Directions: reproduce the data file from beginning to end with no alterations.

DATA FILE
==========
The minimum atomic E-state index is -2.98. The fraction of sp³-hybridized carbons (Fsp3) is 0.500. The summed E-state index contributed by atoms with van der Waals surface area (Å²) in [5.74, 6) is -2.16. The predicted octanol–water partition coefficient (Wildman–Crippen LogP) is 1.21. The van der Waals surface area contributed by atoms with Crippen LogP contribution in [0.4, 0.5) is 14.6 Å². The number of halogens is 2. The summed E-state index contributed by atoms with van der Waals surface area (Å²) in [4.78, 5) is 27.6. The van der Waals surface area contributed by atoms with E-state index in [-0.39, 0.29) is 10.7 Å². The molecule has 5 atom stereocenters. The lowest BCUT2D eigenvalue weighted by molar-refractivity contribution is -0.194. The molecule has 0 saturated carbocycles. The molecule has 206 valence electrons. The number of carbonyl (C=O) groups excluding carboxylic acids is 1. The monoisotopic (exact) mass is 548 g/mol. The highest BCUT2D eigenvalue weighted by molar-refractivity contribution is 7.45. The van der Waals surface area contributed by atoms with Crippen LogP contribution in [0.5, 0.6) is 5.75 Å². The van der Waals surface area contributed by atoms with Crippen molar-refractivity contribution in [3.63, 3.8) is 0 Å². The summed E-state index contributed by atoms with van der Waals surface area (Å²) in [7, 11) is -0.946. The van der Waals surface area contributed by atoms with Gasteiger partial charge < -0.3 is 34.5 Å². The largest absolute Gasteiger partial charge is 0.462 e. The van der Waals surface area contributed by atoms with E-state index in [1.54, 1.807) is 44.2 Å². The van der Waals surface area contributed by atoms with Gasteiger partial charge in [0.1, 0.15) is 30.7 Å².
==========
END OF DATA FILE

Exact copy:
The minimum atomic E-state index is -2.98. The fraction of sp³-hybridized carbons (Fsp3) is 0.500. The summed E-state index contributed by atoms with van der Waals surface area (Å²) in [5.74, 6) is -2.16. The predicted octanol–water partition coefficient (Wildman–Crippen LogP) is 1.21. The van der Waals surface area contributed by atoms with Crippen LogP contribution in [0.4, 0.5) is 14.6 Å². The number of halogens is 2. The summed E-state index contributed by atoms with van der Waals surface area (Å²) in [4.78, 5) is 27.6. The van der Waals surface area contributed by atoms with E-state index in [-0.39, 0.29) is 10.7 Å². The molecule has 5 atom stereocenters. The lowest BCUT2D eigenvalue weighted by molar-refractivity contribution is -0.194. The molecule has 0 saturated carbocycles. The molecule has 206 valence electrons. The number of carbonyl (C=O) groups excluding carboxylic acids is 1. The monoisotopic (exact) mass is 548 g/mol. The highest BCUT2D eigenvalue weighted by molar-refractivity contribution is 7.45. The van der Waals surface area contributed by atoms with Crippen LogP contribution in [0.5, 0.6) is 5.75 Å². The van der Waals surface area contributed by atoms with Crippen molar-refractivity contribution in [3.63, 3.8) is 0 Å². The summed E-state index contributed by atoms with van der Waals surface area (Å²) in [7, 11) is -0.946. The van der Waals surface area contributed by atoms with Gasteiger partial charge < -0.3 is 34.5 Å². The largest absolute Gasteiger partial charge is 0.462 e. The van der Waals surface area contributed by atoms with E-state index in [1.54, 1.807) is 44.2 Å². The van der Waals surface area contributed by atoms with Gasteiger partial charge in [0.1, 0.15) is 30.7 Å².